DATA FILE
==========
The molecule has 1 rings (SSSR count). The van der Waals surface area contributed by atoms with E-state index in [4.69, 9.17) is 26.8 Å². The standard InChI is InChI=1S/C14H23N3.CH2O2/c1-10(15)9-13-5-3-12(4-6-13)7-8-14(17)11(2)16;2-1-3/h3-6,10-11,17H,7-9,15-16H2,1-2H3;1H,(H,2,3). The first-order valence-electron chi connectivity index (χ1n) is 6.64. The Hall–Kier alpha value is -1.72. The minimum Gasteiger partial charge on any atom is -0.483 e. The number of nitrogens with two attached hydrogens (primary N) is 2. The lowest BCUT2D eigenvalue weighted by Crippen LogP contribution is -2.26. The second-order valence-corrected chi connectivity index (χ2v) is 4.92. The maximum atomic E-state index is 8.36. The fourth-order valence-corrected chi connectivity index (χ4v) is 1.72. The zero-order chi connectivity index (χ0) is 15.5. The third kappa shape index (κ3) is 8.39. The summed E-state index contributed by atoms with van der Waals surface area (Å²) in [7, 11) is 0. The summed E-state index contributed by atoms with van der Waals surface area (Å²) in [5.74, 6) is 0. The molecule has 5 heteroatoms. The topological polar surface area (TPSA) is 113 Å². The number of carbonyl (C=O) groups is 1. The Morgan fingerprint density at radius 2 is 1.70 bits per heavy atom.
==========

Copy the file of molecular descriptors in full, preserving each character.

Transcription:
The molecule has 1 rings (SSSR count). The van der Waals surface area contributed by atoms with E-state index in [4.69, 9.17) is 26.8 Å². The standard InChI is InChI=1S/C14H23N3.CH2O2/c1-10(15)9-13-5-3-12(4-6-13)7-8-14(17)11(2)16;2-1-3/h3-6,10-11,17H,7-9,15-16H2,1-2H3;1H,(H,2,3). The first-order valence-electron chi connectivity index (χ1n) is 6.64. The Hall–Kier alpha value is -1.72. The minimum Gasteiger partial charge on any atom is -0.483 e. The number of nitrogens with two attached hydrogens (primary N) is 2. The lowest BCUT2D eigenvalue weighted by Crippen LogP contribution is -2.26. The second-order valence-corrected chi connectivity index (χ2v) is 4.92. The maximum atomic E-state index is 8.36. The fourth-order valence-corrected chi connectivity index (χ4v) is 1.72. The zero-order chi connectivity index (χ0) is 15.5. The third kappa shape index (κ3) is 8.39. The summed E-state index contributed by atoms with van der Waals surface area (Å²) in [7, 11) is 0. The summed E-state index contributed by atoms with van der Waals surface area (Å²) in [5.74, 6) is 0. The molecule has 5 heteroatoms. The topological polar surface area (TPSA) is 113 Å². The number of carbonyl (C=O) groups is 1. The Morgan fingerprint density at radius 2 is 1.70 bits per heavy atom.